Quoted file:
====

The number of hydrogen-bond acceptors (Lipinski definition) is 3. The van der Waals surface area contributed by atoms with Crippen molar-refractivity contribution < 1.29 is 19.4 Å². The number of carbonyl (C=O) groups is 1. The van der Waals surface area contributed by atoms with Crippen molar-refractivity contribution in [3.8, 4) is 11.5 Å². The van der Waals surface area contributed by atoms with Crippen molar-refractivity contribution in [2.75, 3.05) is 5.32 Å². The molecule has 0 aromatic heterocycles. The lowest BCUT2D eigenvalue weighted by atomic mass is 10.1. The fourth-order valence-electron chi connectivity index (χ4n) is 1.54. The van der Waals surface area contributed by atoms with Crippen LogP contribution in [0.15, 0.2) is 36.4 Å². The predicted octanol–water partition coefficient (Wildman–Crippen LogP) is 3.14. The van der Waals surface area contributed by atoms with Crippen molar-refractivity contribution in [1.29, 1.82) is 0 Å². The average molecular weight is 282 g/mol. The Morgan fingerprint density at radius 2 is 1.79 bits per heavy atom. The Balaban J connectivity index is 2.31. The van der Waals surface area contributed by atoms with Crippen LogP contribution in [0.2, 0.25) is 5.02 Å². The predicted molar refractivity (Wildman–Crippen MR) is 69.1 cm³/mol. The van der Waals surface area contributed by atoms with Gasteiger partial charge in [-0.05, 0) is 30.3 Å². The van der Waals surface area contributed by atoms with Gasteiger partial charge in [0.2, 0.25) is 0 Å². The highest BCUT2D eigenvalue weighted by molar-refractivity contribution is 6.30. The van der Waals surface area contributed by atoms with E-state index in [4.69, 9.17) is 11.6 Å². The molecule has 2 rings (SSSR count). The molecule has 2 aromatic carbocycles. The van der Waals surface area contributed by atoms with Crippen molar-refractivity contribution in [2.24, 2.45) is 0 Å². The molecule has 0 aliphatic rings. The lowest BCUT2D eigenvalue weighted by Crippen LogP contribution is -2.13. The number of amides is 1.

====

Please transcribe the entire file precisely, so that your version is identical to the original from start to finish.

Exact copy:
The number of hydrogen-bond acceptors (Lipinski definition) is 3. The van der Waals surface area contributed by atoms with Crippen molar-refractivity contribution < 1.29 is 19.4 Å². The number of carbonyl (C=O) groups is 1. The van der Waals surface area contributed by atoms with Crippen molar-refractivity contribution in [3.8, 4) is 11.5 Å². The van der Waals surface area contributed by atoms with Crippen molar-refractivity contribution in [2.75, 3.05) is 5.32 Å². The molecule has 0 aromatic heterocycles. The lowest BCUT2D eigenvalue weighted by atomic mass is 10.1. The fourth-order valence-electron chi connectivity index (χ4n) is 1.54. The van der Waals surface area contributed by atoms with Crippen LogP contribution in [0.15, 0.2) is 36.4 Å². The predicted octanol–water partition coefficient (Wildman–Crippen LogP) is 3.14. The van der Waals surface area contributed by atoms with Crippen molar-refractivity contribution in [1.29, 1.82) is 0 Å². The average molecular weight is 282 g/mol. The Morgan fingerprint density at radius 2 is 1.79 bits per heavy atom. The Balaban J connectivity index is 2.31. The van der Waals surface area contributed by atoms with Crippen LogP contribution in [0.2, 0.25) is 5.02 Å². The predicted molar refractivity (Wildman–Crippen MR) is 69.1 cm³/mol. The van der Waals surface area contributed by atoms with Gasteiger partial charge in [-0.05, 0) is 30.3 Å². The van der Waals surface area contributed by atoms with Gasteiger partial charge in [0.2, 0.25) is 0 Å². The highest BCUT2D eigenvalue weighted by molar-refractivity contribution is 6.30. The van der Waals surface area contributed by atoms with E-state index in [4.69, 9.17) is 11.6 Å². The molecule has 2 rings (SSSR count). The molecule has 2 aromatic carbocycles. The van der Waals surface area contributed by atoms with Crippen molar-refractivity contribution in [2.24, 2.45) is 0 Å². The molecule has 0 aliphatic rings. The lowest BCUT2D eigenvalue weighted by Crippen LogP contribution is -2.13. The number of amides is 1.